Simpsons Solicitors

Does Australia need an Adult Only (R 18+) Classification for Computer Games?

January 11th 2010

Computer Games such as Aliens vs Predator, Left 4 Dead 2, and Fallout 3 are amongst a number of computer games that have been banned (at least initially) from release in Australia. Currently, if a computer game is considered by the Classification Board to be of a category which should be more restricted than M 15+, then the game may not be released in Australia.  Perhaps if there was an R 18+ category those games and many others would not have been banned.

This may soon change. Late last year the federal government released a discussion paper calling for public comment on whether Australia should introduce an R 18+ classification category for computer games. If approved, it would mean that adult only computer games could be released in Australia, making Australia the last of the countries with a classification system to adopt such a classification category.

The discussion paper asks, “Should the Australian National Classification Scheme include an R 18+ classification category for computer games?” and proposes a number of arguments for and against the introduction of the R 18+ category.

Some of the reasons offered by the government in the paper as to why an R 18+ classification should not be introduced include the concerns that:

“Playing violent computer games has a greater negative effect on people than viewing the same degree of violence in films”;

“It would be difficult to enforce age restrictions for computer games”; and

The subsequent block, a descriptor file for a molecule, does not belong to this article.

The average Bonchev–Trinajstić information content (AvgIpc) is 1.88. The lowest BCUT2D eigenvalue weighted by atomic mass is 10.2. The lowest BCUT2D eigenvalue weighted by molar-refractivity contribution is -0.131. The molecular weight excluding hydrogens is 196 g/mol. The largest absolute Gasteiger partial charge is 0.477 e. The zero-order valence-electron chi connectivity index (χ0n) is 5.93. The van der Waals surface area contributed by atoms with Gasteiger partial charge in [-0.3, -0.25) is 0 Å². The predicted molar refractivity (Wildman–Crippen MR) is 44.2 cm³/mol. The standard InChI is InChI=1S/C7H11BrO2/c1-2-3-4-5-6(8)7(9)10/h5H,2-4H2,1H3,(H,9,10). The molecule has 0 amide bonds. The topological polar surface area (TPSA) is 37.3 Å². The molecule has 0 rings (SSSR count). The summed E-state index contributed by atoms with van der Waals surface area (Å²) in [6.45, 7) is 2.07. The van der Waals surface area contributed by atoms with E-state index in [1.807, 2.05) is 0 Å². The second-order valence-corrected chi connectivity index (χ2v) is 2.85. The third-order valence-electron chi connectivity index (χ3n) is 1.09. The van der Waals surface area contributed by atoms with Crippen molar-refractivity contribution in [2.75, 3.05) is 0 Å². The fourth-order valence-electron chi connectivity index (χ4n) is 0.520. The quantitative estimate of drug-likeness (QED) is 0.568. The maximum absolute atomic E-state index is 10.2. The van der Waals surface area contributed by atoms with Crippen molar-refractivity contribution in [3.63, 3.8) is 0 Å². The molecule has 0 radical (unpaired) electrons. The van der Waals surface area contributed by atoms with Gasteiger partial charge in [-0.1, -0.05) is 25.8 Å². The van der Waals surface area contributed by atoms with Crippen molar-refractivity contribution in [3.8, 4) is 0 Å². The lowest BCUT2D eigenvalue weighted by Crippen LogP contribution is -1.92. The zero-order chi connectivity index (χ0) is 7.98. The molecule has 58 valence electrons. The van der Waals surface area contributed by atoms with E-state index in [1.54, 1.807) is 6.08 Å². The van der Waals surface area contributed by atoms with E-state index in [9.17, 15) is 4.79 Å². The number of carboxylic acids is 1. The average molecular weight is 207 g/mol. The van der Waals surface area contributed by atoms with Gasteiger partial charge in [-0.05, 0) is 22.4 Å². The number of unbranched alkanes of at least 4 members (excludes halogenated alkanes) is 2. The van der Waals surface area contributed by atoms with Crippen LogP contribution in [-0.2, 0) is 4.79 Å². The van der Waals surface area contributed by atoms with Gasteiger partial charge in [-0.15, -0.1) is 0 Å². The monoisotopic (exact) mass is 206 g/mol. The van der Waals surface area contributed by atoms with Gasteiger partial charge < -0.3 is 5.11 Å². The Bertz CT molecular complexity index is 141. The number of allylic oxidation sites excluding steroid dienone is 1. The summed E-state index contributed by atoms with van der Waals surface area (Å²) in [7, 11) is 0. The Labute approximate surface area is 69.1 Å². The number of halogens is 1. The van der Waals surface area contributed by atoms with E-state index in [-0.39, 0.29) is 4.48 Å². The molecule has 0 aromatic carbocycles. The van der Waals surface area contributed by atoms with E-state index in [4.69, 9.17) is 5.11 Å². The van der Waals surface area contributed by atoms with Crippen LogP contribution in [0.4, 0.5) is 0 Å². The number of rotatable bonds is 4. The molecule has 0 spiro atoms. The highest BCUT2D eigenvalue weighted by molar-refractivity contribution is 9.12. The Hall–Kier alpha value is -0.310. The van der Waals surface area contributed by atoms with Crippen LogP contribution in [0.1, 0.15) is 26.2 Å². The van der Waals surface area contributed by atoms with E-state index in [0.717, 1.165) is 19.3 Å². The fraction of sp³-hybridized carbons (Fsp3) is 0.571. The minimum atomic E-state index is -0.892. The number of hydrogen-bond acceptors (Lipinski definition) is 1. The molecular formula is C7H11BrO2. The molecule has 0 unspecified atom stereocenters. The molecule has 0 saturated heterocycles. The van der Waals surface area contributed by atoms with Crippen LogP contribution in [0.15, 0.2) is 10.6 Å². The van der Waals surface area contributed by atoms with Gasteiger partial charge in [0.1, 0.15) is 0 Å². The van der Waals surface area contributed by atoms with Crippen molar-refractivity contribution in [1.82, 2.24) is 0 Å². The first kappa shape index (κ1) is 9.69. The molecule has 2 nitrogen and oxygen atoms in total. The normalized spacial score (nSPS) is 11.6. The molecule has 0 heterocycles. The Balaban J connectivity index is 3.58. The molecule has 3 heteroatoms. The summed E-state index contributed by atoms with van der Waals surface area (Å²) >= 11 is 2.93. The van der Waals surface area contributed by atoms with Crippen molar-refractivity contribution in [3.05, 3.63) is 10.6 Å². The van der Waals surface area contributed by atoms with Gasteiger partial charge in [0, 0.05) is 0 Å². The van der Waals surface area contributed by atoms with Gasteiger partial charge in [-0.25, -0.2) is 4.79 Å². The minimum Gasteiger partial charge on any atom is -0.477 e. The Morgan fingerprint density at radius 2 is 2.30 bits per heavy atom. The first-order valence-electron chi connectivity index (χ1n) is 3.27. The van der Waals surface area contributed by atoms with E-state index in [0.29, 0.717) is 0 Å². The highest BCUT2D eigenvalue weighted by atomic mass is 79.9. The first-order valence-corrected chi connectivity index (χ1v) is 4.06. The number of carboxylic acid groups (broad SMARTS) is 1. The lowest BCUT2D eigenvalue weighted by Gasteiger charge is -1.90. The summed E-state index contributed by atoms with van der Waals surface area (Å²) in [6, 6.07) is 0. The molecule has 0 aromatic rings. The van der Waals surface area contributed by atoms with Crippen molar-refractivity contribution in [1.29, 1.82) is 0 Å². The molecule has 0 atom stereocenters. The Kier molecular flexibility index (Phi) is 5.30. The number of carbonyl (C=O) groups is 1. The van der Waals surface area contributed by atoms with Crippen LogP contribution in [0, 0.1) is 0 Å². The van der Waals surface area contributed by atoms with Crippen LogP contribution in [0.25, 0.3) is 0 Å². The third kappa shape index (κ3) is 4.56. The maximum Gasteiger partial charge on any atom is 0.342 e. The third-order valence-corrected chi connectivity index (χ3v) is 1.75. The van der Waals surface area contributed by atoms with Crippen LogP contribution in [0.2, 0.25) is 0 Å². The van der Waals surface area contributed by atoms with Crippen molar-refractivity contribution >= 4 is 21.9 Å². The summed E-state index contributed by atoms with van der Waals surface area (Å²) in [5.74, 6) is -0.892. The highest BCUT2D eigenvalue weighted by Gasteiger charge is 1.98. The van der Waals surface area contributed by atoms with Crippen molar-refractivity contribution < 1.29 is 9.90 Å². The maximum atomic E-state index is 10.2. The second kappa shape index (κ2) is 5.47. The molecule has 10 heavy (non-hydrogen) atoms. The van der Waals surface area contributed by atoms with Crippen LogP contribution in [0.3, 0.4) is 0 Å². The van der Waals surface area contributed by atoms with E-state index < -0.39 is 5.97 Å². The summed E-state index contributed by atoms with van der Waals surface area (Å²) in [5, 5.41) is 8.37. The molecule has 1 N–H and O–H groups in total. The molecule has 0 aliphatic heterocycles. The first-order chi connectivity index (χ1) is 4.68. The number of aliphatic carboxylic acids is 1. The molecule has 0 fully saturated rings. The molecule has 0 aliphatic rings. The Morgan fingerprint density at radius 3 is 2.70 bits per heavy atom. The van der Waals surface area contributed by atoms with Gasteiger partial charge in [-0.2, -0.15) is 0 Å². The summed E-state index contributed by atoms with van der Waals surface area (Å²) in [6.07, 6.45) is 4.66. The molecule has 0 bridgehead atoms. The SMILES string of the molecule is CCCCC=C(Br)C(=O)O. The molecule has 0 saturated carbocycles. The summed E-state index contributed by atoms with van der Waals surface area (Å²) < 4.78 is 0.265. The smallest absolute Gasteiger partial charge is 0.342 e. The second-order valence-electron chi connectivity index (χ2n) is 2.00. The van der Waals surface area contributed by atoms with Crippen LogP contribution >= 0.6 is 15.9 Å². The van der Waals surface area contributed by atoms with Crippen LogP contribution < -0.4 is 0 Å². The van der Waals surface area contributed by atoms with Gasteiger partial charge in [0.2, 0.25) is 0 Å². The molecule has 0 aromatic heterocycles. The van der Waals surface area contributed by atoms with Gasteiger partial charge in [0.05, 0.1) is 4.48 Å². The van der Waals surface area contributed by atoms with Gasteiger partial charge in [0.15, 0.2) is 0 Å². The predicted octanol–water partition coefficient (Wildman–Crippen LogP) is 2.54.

“Minors would be more likely to be exposed to computer games that are unsuitable for them”.

A number of the government’s suggestions as to why an R 18+ category should be introduced have been based on improvements in technology, the increase in the average age of gamers (which is now about 30), and the shift in a number of social factors. Those suggestions include:

“A new classification will supplement technological controls on minors’ access to age-inappropriate computer games”;

“Adults should not be prevented from playing R 18+ level computer games simply because they are unsuitable for minors”;

“Consistent classification categories for films and computer games are easier to understand”; and

“The R 18+ classification category sends a clear, unambiguous message to parents that the game material is unsuitable for minors”.

Ultimately, a balance must be reached between: a) allowing adults to read, hear and see what they want; b) protecting minors from material likely to harm or disturb them; and c) community concerns about depictions that condone or incite violence.

At this stage, it appears that Australians support the introduction of the R 18+ classification. In fact, a 2009 report released by Interactive Entertainment Association of Australia revealed that 91% of Australians surveyed (both gamers and non-gamers) supported the introduction of the R 18+ classification.

It is also reported that South Australia’s Attorney-General, Michael Atkinson, is the only Minister, among Ministers responsible for censorship and overseeing the classification regime in each state and territory, who is publicly opposed to the introduction of the R 18+ classification. Mr. Atkinson has also overseen the introduction of recent changes to South Australian Law relating to classifications. See this article for more detail: South Australia’s Changes to Film Classification Law.

Submissions on the introduction of the R18+ classification category are due by 28 February 2010.

Chris Chow

Simpsons regularly advises on classification regimes, freedom of speech, freedom of information requests and their impact on content providers. Please contact Adam Simpson or Chris Chow for any enquiries.

External Links:

www.ag.gov.au/gamesclassification

http://www.smh.com.au/digital-life/games/game-on-aussies-have-their-say-on-r18-video-games-20091215-kt7f.html

http://www.igea.net/2009/12/video-games-industry-applauds-release-of-r18-discussion-paper/